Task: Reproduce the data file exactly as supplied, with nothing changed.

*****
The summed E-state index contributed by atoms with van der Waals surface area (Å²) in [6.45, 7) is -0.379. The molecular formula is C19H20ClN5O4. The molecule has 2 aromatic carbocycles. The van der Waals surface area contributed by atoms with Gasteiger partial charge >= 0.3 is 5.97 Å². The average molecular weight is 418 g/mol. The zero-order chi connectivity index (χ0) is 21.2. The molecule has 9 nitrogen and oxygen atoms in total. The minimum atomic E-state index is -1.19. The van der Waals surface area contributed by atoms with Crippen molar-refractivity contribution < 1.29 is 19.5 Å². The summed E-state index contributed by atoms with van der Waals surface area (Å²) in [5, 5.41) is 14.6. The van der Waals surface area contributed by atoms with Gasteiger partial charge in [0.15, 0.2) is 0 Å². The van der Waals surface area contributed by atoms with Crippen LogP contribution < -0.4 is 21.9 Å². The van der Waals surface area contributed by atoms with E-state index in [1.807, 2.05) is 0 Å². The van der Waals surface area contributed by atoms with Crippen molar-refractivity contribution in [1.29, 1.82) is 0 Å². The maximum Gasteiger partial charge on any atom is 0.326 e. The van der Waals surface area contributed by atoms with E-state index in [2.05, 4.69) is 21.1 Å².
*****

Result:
The summed E-state index contributed by atoms with van der Waals surface area (Å²) in [6.45, 7) is -0.379. The molecular formula is C19H20ClN5O4. The molecule has 2 aromatic carbocycles. The van der Waals surface area contributed by atoms with Gasteiger partial charge >= 0.3 is 5.97 Å². The average molecular weight is 418 g/mol. The zero-order chi connectivity index (χ0) is 21.2. The molecule has 9 nitrogen and oxygen atoms in total. The minimum atomic E-state index is -1.19. The van der Waals surface area contributed by atoms with Crippen molar-refractivity contribution < 1.29 is 19.5 Å². The summed E-state index contributed by atoms with van der Waals surface area (Å²) in [5, 5.41) is 14.6. The van der Waals surface area contributed by atoms with Gasteiger partial charge in [0.15, 0.2) is 0 Å². The van der Waals surface area contributed by atoms with Crippen LogP contribution < -0.4 is 21.9 Å². The van der Waals surface area contributed by atoms with E-state index in [1.807, 2.05) is 0 Å². The van der Waals surface area contributed by atoms with Crippen molar-refractivity contribution in [1.29, 1.82) is 0 Å². The maximum Gasteiger partial charge on any atom is 0.326 e. The van der Waals surface area contributed by atoms with E-state index in [2.05, 4.69) is 21.1 Å².